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DUMMY-UPS(8)			  NUT Manual			  DUMMY-UPS(8)

       dummy-ups - Driver for multi-purpose UPS	emulation

       This man	page only documents the	specific features of the dummy-ups
       driver. For information about the core driver, see nutupsdrv(8).

       This program is a multi-purpose UPS emulation tool. Its behavior
       depends on the running mode: "dummy" or "repeater".

   Dummy Mode
       In this mode, dummy-ups looks like a standard NUT device	driver to
       upsd(8) and allows one to change	any value for testing purposes.	It is
       both interactive, controllable through the upsrw(1) and upscmd(1)
       commands	(or equivalent graphical tool),	and batchable through script
       files. It can be	configured, launched and used as any other "real" NUT
       driver. This mode is mostly useful for development and testing

   Repeater Mode
       In this mode, dummy-ups acts as a NUT client, simply forwarding data.
       This can	be useful for supervision purposes. This mode can also allow
       some load sharing between several upsd instances	communicating with
       ultimate	NUT clients, with a "central" one using	a point-to-point
       communication with the UPS. This	arrangement can	also help with
       networked UPSes,	whose network management cards can be overwhelmed with
       a farm of servers directly polling SNMP or other	protocols every	few

       The port	specification in ups.conf depends on the running mode, and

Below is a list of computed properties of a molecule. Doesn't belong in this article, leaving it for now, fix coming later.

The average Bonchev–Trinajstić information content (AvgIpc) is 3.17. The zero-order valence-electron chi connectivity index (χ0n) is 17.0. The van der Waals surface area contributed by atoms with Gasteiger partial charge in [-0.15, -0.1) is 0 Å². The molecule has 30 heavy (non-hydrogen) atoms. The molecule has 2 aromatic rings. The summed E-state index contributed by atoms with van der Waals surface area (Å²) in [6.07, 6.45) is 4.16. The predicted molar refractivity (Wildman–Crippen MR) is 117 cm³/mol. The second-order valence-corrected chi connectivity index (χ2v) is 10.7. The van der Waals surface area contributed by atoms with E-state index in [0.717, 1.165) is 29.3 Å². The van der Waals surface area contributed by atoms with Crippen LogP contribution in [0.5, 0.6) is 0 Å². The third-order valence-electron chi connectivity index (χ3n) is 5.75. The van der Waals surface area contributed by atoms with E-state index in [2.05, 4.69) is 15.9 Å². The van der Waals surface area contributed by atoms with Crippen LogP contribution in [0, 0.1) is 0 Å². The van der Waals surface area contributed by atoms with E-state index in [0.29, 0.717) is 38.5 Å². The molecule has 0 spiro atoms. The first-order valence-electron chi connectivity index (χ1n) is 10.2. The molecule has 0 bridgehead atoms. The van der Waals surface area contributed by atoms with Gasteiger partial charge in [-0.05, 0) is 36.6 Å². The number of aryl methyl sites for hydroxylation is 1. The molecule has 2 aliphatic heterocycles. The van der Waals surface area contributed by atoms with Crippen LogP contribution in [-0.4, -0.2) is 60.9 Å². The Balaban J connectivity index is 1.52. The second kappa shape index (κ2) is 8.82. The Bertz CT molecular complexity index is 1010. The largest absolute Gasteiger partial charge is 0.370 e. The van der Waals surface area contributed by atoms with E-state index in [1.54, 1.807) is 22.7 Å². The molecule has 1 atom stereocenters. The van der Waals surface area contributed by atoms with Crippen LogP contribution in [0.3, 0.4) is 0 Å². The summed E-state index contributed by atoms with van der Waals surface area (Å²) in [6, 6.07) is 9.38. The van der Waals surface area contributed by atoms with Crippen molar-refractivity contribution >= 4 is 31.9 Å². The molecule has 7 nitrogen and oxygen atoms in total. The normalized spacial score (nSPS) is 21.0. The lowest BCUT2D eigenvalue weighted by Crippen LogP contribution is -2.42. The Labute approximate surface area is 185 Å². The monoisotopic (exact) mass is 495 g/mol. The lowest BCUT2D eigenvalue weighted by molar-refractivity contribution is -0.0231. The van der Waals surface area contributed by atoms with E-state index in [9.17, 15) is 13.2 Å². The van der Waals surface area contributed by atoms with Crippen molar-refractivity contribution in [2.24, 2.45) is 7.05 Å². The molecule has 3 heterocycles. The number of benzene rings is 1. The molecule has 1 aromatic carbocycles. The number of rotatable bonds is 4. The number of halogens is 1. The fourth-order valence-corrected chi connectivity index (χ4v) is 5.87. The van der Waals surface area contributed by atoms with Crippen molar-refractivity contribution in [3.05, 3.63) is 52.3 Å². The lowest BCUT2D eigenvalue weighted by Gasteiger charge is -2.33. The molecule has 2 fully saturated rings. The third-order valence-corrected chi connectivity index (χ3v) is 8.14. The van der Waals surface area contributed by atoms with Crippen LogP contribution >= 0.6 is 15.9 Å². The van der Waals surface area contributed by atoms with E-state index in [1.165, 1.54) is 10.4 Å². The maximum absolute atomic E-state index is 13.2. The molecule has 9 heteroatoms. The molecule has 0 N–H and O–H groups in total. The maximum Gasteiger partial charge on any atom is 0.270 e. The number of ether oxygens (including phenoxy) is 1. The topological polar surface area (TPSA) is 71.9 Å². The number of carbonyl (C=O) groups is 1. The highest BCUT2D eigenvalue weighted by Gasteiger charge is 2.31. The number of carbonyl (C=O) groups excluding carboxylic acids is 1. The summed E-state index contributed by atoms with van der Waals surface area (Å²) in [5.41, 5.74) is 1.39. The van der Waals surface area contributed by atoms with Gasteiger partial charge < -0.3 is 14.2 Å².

allows the driver to select the right mode of operation.

   Dummy Mode
       In this context,	port in	the ups.conf block defines a file name for the
       dummy-ups to read data from. This can either be an absolute or a
       relative	path name. In the latter case the NUT sysconfig	directory
       (i.e. /etc/nut, /usr/local/ups/etc, ...)	is prepended.

       For instance:

		   driver = dummy-ups
		   port	= evolution500.seq
		   desc	= "dummy-ups in	dummy mode"

       This file is generally named or something.seq. It
       contains	a list of all valid variables and associated values (you can
       later use upsrw only to modify values of	these variables), and has the
       same format as an upsc(8) dump (<varname>: <value>). So you can easily
       create definition files from an existing	UPS using upsc >

       It can also be empty, in	which case only	a basic	set of data is
       available: device.*, driver.*, ups.mfr, ups.model, ups.status as	filled
       by the driver itself.

       Some sample definition files are	available in the data directory	of the
       NUT source tree,	and generally in the sysconfig directory of your
       system distribution.

       Since dummy-ups will loop on reading this file, you can dynamically
       modify it with some external process to "interact" with the driver.
       This will avoid message spam into your system log files,	if you are
       using NUT default configuration.

       You can also use	the TIMER <seconds> instruction	to create scheduled
       event sequences (such files are traditionally named with	the .seq